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Social Determinants of Health Affect Mobility, Disability Status

Individuals living in more affluent neighborhoods stayed independent for 14 years compared to the 12 years maintained by those experiencing social determinants of health.

Older adults living in low-income or otherwise disadvantaged neighborhoods become disabled about two years before those living in more affluent areas, underscoring how neighborhood—and its link with race and income—serves as a social determinant of health, according to researchers from Yale School of Medicine.

The data was published in JAMA Internal Medicine and underscored how structural racism, which directly impacts neighborhood composition and affluence, can ultimately impede patient health and wellness, the researchers said.

The researchers recruited just over 750 adults starting in 1988, all of whom were at least age 70 at the start of the study. The team collected patient-reported outcomes about mobility through monthly interviews, including how well participants could bathe, dress, walk, and move from a chair without assistance.

Of course, there are some clinical and physical factors that impact mobility, many of which Principal Investigator Thomas M. Gill, MD, and his team have already studied. Disability can be tied to limited physical activity, he explained in a press release, as well as things like falls.

“But until now, we’ve not paid as much attention to the environment in which an older person is living, more broadly,” Gill, who is the Humana Foundation Professor of Geriatric Medicine at Yale, stated publicly. “For example, how does living in a disadvantaged neighborhood affect the disabling process?”

Gill and his team stratified patients by neighborhood using the Area Deprivation Index, which looks at sociodemographic factors like education, employment, housing quality, and poverty, and breaks them down by zip code.

The researchers found that older adults living in areas with a higher Deprivation Index score were more likely to deteriorate quickly. A 70-year-old living a more affluent zip code was able to maintain his or her independence for 14.2 years, while a 70-year-old living in a less affluent zip code was only able to maintain her independence for 12.3 more years.

Said otherwise, living in a more affluent zip code meant an older adult could, on average, remain independent for two more years than their peers in less advantaged areas.

The researchers posited that this was linked to the other social determinants of health associated with neighborhood. Neighborhood can predict access to high-quality medical care and food security. Neighborhood is also linked to infrastructure, like the condition of sidewalks, access to public transportation, and the presence of green space.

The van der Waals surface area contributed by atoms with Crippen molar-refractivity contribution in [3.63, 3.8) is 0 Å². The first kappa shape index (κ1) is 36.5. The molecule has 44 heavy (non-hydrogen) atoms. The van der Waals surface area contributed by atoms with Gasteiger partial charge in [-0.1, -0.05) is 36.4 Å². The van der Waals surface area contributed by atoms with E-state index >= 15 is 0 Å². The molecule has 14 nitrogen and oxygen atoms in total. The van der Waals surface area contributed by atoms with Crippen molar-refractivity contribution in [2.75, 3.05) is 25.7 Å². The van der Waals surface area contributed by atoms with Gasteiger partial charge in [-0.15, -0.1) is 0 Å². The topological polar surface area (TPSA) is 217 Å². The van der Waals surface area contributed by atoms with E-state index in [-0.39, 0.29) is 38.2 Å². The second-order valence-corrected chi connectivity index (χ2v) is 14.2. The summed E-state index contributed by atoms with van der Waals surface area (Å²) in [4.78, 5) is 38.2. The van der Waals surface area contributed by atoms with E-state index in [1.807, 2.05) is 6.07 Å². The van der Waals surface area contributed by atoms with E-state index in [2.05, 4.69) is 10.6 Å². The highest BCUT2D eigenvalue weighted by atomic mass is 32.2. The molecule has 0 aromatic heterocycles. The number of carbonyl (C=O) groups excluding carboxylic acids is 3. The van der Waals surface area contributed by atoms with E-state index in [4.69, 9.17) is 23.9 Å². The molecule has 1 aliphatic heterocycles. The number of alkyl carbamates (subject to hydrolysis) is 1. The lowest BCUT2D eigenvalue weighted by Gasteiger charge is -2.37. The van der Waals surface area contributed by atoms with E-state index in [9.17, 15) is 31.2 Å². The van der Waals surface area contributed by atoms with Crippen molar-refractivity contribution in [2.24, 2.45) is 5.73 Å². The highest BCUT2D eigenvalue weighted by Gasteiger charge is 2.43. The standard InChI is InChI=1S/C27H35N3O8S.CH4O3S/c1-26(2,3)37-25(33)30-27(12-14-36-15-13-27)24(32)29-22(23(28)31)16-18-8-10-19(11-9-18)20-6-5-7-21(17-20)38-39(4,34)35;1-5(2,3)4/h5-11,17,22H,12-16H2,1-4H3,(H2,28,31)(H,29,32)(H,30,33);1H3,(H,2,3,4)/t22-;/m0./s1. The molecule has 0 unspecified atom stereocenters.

And importantly, this could link back to structural racism, Gill pointed out. Neighborhood is a multigenerational problem, dating back to de jure racism like redlining. Black people affected by redlining in the 20th Century may still be seeing the effects today because they have not been able to move out of those less advantaged neighborhoods.

Gill said this is an area for future research.

“We’re hoping we can take our research to the next level and determine some of the mechanisms involved here, including structural racism,” Gill said. “Disadvantaged neighborhoods don’t happen by coincidence. There have been residential, long-term, structural inequalities and racism, including residential segregation.”

Separate data has indicated that social determinants of health like neighborhood are indeed tied to racial health disparities. In March 2021, Urban Institute and the Robert Wood Johnson Foundation reported stark racial health disparities in hospital quality. Black patients were more likely to visit hospitals with lower clinical quality and higher occurrence of patient safety events.

And that’s likely because patients will visit the hospital closest to them. Because Black patients are more likely to live in more disadvantaged neighborhoods far away from hospitals with good clinical quality scores, racial disparities emerge.

“Lack of access to high-quality care due to systemic racial inequality drives worse health outcomes for Black individuals in the United States,” Mona Shah, senior program officer at the Robert Wood Johnson Foundation, said in a statement about the study. “There needs to be a greater focus on supporting policies that help address racial inequities. It’s outrageous that hospital quality and patients’ race are linked.”

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